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Thiftstore Bike Find

Old 02-09-15, 12:54 AM
  #1  
xStaticS
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Thiftstore Bike Find

Yesterday I picked up a cool looking (I think at least) bike from Goodwill for $18. It's nothing fancy and from what I can tell it's not necessarily a very "nice" bike but I like it! Plus the frame fits me perfectly, which is something rare for me as I am very short at 5'2"

I thought the tires would be toast, but they hold air fine and held up during a 6 mile round trip ride to and from Walmart today. The rear brake doesn't work at all so that needs to be fixed, but the front brake works when it's pulled from the lower position on the handlebars. The mechanism to brake when your hands are in the upper position isn't working for either brake.

My plan is to ride it into my local community bike shop. It's called FreeCycles and they help people like me (who know nothing about bikes) fix up and build new bikes for free from their gigantic pile of bike scraps and parts, in exchange for a donation or some volunteer work.

The chain keeps jumping gears and obviously I need to pretty much replace the brakes 100% but after that I think the bike will be fun for riding around town.

Not totally sure what the point of this post was. My girlfriend thinks it was a stupid buy because the bike is in bad condition and it isn't worth much of anything but I really like it and I guess I'm just excited about it! It rides really well for a super heavy, old, and rusted bike, so that's good enough for me.





Also, can anyone tell me about the shifters on this bike? I haven't messed with them because I don't understand how they work and I don't want to eff anything up. I've never seen ones like this before? They are Shimano I guess, at least that's what they say on the little lever things.

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Old 02-09-15, 01:08 AM
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One thing to consider is moving the brake levers up a little - they're way down too low. Also new brake cables & housing along with brake pads will likely make a difference. The rear brake cable is way too long - it should rin smoothly along the top tube (use clamps) then gently curve to the rear brake calipers.

Heres an article on determining correct housing length:
Park Tool Co. » ParkTool Blog » Housing Length

Here's an article on side pull brake service:

Park Tool Co. » ParkTool Blog » Sidepull Brake Service

Parktool.com has tons of great articles with clear explanations & photos. Good luck & happy riding.
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Old 02-09-15, 01:20 AM
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The only stumbling block would be if those are 26x1 3/8 tires, which are a pretty oddball size. If they're 27", no worries.

That's a perfect candidate for the local co-op. They'll be able to walk you through tearing it down and re-building it. It's very good to know how the systems on your bike work and that you did the work on them. Good luck.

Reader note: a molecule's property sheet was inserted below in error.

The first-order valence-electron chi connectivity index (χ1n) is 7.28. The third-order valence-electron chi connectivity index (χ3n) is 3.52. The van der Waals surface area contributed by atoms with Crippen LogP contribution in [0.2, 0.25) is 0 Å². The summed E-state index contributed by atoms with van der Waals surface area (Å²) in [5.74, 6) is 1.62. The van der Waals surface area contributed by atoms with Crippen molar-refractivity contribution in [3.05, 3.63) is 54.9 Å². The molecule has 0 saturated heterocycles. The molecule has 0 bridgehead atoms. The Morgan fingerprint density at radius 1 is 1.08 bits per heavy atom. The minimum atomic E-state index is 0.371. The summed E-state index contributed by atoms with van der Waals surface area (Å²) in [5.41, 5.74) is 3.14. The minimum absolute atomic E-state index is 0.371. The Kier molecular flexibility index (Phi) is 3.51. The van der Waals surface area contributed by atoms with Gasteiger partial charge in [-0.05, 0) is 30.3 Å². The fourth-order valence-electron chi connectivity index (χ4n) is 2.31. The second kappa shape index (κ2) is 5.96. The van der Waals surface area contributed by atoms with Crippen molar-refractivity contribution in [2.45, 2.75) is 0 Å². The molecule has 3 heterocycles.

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Old 02-09-15, 01:23 AM
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Looks like an old American made (PA?) Ross. And not a bad old bike at that. It needs a little TLC (and likely not a lot else). It should provide you with a great entry into cycling... AND into bicycle repair (which is important).
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Old 02-09-15, 01:34 AM
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Originally Posted by gamby View Post
The only stumbling block would be if those are 26x1 3/8 tires, which are a pretty oddball size. If they're 27", no worries.

That's a perfect candidate for the local co-op. They'll be able to walk you through tearing it down and re-building it. It's very good to know how the systems on your bike work and that you did the work on them. Good luck.
I walked into my local bike shop (major Trek dealership) and bought Kenda K40 in 26 x 1 3/8" tires for $12 apiece. I about didn't ask if they had any because I assumed they'd only have modern stuff. They're not hard to find.
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Old 02-09-15, 01:47 AM
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Thanks everyone! I'm excited to start working on it, and I do really need to start learning how to repair my own bikes! I feel bad that I'm more excited about riding this new $18 bike than I am riding the $500 bike I commute on every day.
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Old 02-09-15, 01:51 AM
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Originally Posted by Dave Cutter View Post
Looks like an old American made (PA?) Ross. And not a bad old bike at that. It needs a little TLC (and likely not a lot else). It should provide you with a great entry into cycling... AND into bicycle repair (which is important).
The frame says "Ross Europa x" the little plate that is usually screwed onto the front is missing for some reason so I don't know anything else about it. Most of the parts say Shimano, the brake levers say made in Taiwan. I tried searching Ross Europa on this site and found stuff for the women's model with a step through frame, and a few mentions of the Europa 3, but nothing for "Europa x" so I don't know anything else about it.
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Old 02-09-15, 02:01 AM
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Cool bike, I especially noticed those shifters and that particular handlebar bend, which looks comfortable.

Getting the cabling sorted out and tidy-looking will be a huge improvement.